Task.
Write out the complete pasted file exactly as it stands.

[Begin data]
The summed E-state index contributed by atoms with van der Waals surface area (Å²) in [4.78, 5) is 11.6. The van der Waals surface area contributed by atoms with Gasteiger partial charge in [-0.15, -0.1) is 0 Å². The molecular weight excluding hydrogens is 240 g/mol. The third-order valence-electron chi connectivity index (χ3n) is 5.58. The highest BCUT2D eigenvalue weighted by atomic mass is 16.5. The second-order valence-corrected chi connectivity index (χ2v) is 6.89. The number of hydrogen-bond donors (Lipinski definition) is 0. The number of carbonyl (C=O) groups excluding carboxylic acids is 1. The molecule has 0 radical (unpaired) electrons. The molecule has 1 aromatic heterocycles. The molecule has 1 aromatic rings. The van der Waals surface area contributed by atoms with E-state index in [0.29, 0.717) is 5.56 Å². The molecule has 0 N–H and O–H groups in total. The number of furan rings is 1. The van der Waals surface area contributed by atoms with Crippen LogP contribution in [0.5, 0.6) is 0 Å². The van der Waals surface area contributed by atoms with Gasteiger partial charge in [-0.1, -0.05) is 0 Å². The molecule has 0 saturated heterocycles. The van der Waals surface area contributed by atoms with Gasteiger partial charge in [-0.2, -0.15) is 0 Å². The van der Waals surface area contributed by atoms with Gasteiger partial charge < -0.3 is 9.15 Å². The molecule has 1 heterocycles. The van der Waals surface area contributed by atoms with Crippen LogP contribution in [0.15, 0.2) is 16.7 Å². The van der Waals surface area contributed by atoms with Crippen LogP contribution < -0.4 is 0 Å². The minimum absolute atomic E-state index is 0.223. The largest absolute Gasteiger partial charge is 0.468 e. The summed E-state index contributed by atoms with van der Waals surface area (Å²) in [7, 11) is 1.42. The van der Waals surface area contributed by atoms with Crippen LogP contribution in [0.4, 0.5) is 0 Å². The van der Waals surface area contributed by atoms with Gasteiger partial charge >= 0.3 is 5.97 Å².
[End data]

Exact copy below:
The summed E-state index contributed by atoms with van der Waals surface area (Å²) in [4.78, 5) is 11.6. The van der Waals surface area contributed by atoms with Gasteiger partial charge in [-0.15, -0.1) is 0 Å². The molecular weight excluding hydrogens is 240 g/mol. The third-order valence-electron chi connectivity index (χ3n) is 5.58. The highest BCUT2D eigenvalue weighted by atomic mass is 16.5. The second-order valence-corrected chi connectivity index (χ2v) is 6.89. The number of hydrogen-bond donors (Lipinski definition) is 0. The number of carbonyl (C=O) groups excluding carboxylic acids is 1. The molecule has 0 radical (unpaired) electrons. The molecule has 1 aromatic heterocycles. The molecule has 1 aromatic rings. The van der Waals surface area contributed by atoms with E-state index in [0.29, 0.717) is 5.56 Å². The molecule has 0 N–H and O–H groups in total. The number of furan rings is 1. The van der Waals surface area contributed by atoms with Crippen LogP contribution in [0.5, 0.6) is 0 Å². The van der Waals surface area contributed by atoms with Gasteiger partial charge in [-0.1, -0.05) is 0 Å². The molecule has 0 saturated heterocycles. The van der Waals surface area contributed by atoms with Gasteiger partial charge in [-0.2, -0.15) is 0 Å². The van der Waals surface area contributed by atoms with Gasteiger partial charge < -0.3 is 9.15 Å². The molecule has 1 heterocycles. The van der Waals surface area contributed by atoms with Crippen LogP contribution in [0.15, 0.2) is 16.7 Å². The van der Waals surface area contributed by atoms with Crippen LogP contribution < -0.4 is 0 Å². The minimum absolute atomic E-state index is 0.223. The largest absolute Gasteiger partial charge is 0.468 e. The summed E-state index contributed by atoms with van der Waals surface area (Å²) in [7, 11) is 1.42. The van der Waals surface area contributed by atoms with Crippen LogP contribution in [0.4, 0.5) is 0 Å². The van der Waals surface area contributed by atoms with Gasteiger partial charge >= 0.3 is 5.97 Å².